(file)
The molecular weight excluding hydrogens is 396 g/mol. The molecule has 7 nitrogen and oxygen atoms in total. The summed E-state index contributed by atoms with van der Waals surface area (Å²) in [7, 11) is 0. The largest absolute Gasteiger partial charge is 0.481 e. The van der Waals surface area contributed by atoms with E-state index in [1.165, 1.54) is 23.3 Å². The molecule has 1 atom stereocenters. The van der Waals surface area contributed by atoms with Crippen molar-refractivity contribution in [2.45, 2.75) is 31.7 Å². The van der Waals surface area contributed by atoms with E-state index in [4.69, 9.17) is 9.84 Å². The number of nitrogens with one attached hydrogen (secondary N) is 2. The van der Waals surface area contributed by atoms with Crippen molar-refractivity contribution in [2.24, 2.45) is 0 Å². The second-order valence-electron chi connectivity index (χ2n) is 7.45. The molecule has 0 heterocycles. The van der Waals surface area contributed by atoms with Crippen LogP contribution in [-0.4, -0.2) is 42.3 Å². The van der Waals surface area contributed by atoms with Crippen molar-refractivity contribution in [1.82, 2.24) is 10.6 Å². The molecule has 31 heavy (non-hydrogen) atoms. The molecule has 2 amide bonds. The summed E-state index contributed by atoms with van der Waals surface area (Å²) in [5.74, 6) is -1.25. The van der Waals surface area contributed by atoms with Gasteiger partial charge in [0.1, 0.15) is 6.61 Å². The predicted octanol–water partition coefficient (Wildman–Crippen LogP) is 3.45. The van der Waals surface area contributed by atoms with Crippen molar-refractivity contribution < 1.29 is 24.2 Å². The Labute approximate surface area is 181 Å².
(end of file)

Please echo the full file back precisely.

The molecular weight excluding hydrogens is 396 g/mol. The molecule has 7 nitrogen and oxygen atoms in total. The summed E-state index contributed by atoms with van der Waals surface area (Å²) in [7, 11) is 0. The largest absolute Gasteiger partial charge is 0.481 e. The van der Waals surface area contributed by atoms with E-state index in [1.165, 1.54) is 23.3 Å². The molecule has 1 atom stereocenters. The van der Waals surface area contributed by atoms with Crippen molar-refractivity contribution in [2.45, 2.75) is 31.7 Å². The van der Waals surface area contributed by atoms with E-state index in [4.69, 9.17) is 9.84 Å². The number of nitrogens with one attached hydrogen (secondary N) is 2. The van der Waals surface area contributed by atoms with Crippen molar-refractivity contribution in [2.24, 2.45) is 0 Å². The second-order valence-electron chi connectivity index (χ2n) is 7.45. The molecule has 0 heterocycles. The van der Waals surface area contributed by atoms with Crippen LogP contribution in [-0.4, -0.2) is 42.3 Å². The van der Waals surface area contributed by atoms with Crippen molar-refractivity contribution in [1.82, 2.24) is 10.6 Å². The molecule has 31 heavy (non-hydrogen) atoms. The molecule has 2 amide bonds. The summed E-state index contributed by atoms with van der Waals surface area (Å²) in [5.74, 6) is -1.25. The van der Waals surface area contributed by atoms with Gasteiger partial charge in [0.1, 0.15) is 6.61 Å². The predicted octanol–water partition coefficient (Wildman–Crippen LogP) is 3.45. The van der Waals surface area contributed by atoms with Crippen molar-refractivity contribution < 1.29 is 24.2 Å². The Labute approximate surface area is 181 Å².